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After the Second World War, with several years of building military vehicles and aircraft, the American car manufacturers in Detroit could finally return to producing cars. Initially – just as in Europe – they got things going again by producing the same models as they were before the war. But by the fifties, consumers wanted something drastically different, something new, and something which looked totally different than what they were accustomed to from the dark and gloomy wartimes.

By now, aircraft were entering the jet age, and Detroit followed suit by designing their cars with what was perceived as being an aerodynamic look. The American public were obsessed with speed and the jet age grew to become a national passion. Up through the fifties and sixties the rear wings of American cars were all kitted out with extravagant fins to mimic the technological advances made with fast jets.

By now, aircraft were entering the jet age, and Detroit followed suit by designing their cars with what was perceived as being an aerodynamic look. The American public were obsessed with speed and the jet age grew to become a national passion. Up through the fifties and sixties the rear wings of American cars were all kitted out with extravagant fins to mimic the technological advances made with fast jets.

It was of course form before function as there was nothing remotely aerodynamic about those huge tailfins. The engines alone were responsible for the capabilities of the cars back then. But as a grand scale marketing campaign those fins were pure genius, and resulted in a massive boost for car sales in the USA. The car that got the trend rolling was the 1948 Cadillac Series 62, and soon enough no marque with self-respect would dream of launching a new model without it wearing fins bigger than its predecessor.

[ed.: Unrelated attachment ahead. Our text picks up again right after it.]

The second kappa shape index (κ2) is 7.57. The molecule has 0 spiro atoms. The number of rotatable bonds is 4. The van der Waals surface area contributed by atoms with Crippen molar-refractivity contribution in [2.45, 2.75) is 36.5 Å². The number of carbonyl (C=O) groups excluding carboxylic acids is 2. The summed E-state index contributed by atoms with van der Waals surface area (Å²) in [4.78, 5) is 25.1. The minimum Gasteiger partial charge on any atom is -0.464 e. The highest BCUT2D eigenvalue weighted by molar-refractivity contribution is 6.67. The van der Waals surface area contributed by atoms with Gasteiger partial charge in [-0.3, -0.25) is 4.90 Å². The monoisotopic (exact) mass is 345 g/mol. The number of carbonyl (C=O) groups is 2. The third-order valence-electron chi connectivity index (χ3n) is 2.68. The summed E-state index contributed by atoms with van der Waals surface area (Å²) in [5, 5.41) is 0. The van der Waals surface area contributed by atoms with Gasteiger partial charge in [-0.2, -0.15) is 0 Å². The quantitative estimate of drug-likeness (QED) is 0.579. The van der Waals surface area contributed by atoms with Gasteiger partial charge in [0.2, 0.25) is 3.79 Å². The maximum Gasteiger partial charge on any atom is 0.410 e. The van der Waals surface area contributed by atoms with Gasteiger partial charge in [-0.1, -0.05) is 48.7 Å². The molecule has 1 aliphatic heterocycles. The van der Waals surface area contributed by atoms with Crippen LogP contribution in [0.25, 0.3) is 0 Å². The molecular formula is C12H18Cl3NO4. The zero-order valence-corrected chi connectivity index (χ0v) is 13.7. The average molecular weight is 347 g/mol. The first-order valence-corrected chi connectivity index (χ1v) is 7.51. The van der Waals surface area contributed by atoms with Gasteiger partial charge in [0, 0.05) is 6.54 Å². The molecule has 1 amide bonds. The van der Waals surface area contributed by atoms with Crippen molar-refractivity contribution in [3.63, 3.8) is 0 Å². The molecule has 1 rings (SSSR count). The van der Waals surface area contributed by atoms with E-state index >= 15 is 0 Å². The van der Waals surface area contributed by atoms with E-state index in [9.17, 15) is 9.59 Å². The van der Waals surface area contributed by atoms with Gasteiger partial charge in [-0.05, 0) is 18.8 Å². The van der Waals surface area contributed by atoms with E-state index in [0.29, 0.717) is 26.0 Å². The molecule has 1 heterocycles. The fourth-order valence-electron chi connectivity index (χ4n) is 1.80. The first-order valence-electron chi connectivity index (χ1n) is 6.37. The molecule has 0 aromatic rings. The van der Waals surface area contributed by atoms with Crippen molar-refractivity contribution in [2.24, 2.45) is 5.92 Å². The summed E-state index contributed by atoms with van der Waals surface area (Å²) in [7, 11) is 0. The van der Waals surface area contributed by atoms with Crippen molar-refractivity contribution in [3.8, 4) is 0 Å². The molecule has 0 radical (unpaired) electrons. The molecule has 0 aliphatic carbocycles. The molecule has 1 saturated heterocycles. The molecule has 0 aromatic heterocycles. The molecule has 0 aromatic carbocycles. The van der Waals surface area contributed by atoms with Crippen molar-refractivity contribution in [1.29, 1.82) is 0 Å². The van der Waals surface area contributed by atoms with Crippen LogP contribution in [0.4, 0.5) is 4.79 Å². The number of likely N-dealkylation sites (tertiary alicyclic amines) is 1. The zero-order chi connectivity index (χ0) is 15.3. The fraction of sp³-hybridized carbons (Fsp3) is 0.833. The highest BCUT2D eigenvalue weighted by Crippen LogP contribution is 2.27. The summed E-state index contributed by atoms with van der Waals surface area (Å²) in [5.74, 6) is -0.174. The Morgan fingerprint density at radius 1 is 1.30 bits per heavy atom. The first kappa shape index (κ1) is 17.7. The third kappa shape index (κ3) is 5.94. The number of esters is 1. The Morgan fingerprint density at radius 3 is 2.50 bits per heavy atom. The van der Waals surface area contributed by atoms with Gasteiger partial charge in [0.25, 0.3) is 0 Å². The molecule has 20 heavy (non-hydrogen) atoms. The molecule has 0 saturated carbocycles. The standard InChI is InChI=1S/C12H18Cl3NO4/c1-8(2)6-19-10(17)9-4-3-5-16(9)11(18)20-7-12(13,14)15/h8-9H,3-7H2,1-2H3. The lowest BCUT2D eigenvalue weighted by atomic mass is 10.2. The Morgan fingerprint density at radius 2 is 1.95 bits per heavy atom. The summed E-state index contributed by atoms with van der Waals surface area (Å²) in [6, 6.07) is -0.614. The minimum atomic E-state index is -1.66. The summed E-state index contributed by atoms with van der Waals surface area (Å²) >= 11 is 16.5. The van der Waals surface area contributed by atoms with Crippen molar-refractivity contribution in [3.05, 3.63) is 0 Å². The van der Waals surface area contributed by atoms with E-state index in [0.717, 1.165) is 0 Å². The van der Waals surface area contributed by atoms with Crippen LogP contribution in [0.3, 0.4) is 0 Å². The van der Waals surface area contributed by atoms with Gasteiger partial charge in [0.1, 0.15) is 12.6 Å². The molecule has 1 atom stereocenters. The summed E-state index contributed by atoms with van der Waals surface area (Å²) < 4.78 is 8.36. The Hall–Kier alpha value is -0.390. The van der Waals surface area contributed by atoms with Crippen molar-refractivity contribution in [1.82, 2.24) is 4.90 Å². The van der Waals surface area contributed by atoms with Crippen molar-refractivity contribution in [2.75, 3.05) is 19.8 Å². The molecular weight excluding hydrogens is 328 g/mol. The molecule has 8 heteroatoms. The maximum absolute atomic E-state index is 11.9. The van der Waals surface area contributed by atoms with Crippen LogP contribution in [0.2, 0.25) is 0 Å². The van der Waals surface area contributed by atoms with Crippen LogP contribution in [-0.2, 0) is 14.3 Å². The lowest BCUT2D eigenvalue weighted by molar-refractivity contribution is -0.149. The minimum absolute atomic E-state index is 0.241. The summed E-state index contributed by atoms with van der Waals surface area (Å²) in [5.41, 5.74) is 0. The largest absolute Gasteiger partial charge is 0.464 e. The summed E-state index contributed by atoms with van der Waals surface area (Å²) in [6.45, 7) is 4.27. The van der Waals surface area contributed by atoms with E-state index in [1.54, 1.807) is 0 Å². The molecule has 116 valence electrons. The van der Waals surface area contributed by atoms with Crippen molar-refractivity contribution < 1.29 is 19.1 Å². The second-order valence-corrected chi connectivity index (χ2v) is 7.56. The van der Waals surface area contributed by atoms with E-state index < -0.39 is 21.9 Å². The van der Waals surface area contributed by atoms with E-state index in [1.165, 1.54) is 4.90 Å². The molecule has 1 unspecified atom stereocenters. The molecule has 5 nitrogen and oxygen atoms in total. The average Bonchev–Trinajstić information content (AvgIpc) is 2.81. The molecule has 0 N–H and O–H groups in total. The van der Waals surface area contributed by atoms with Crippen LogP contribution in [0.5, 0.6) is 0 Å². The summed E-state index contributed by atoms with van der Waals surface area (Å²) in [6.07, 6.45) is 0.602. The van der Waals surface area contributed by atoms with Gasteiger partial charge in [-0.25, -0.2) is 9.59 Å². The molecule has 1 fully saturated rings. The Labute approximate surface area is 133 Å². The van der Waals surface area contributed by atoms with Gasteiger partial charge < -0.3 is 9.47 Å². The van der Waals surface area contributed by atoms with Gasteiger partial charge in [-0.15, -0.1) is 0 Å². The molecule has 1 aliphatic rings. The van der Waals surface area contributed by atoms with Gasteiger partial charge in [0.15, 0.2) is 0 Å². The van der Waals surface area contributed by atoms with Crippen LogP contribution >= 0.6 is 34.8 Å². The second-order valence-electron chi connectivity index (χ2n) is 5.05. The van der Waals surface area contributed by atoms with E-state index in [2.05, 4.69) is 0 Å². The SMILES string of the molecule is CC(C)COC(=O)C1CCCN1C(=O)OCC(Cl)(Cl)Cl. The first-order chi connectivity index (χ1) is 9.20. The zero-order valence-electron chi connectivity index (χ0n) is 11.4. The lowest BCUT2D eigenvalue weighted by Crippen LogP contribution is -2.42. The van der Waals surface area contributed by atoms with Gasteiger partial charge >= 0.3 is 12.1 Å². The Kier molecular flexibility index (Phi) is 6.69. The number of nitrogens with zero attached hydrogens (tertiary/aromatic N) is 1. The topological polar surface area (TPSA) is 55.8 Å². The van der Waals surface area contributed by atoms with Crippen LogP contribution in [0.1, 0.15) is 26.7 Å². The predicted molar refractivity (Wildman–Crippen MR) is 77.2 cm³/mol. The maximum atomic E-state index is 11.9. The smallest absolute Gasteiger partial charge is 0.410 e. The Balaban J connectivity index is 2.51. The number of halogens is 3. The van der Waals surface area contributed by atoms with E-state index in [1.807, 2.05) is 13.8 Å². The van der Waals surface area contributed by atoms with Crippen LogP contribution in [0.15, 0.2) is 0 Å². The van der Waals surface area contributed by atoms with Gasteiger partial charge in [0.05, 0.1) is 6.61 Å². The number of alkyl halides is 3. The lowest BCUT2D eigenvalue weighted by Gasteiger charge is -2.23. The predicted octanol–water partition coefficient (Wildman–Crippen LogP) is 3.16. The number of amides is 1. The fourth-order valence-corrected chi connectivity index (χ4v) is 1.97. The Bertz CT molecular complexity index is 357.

On several occasions, I’ve shared pictures of the imposing tailfins on the ViaRETRO Facebook page under the title: OVERMUCH? One reader replied “Too much is NEVER enough!” Another wrote: “When design was cool and they were given carte blanche…. not like the current dull colour-coded plastic computers on wheels”

I believe that describes perfectly how fabulous car design used to be, regardless whether there was any logic or function behind it.

 

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2 Responses

  1. holmen
    Love cars with fins and I am convinced that they add enormous amounts of stability at speed – here an image of my Alpine crossing stormy waters across Store Baelts Bridge on the way back from a race weekend. The fins inspired directly from Studebaker and Raymond Loweys past employee.
    OK – photo will have to wait until it’s made possible in comments – nudge,nudge, wink wink
    Reply
  2. Anders Bilidt
    Hint taken Per. ;-)
    I know that along with several other ideas for improvements and upgrades, it’s already something we have on our to-do-list for the English site. We’ll get there eventually…
    Reply

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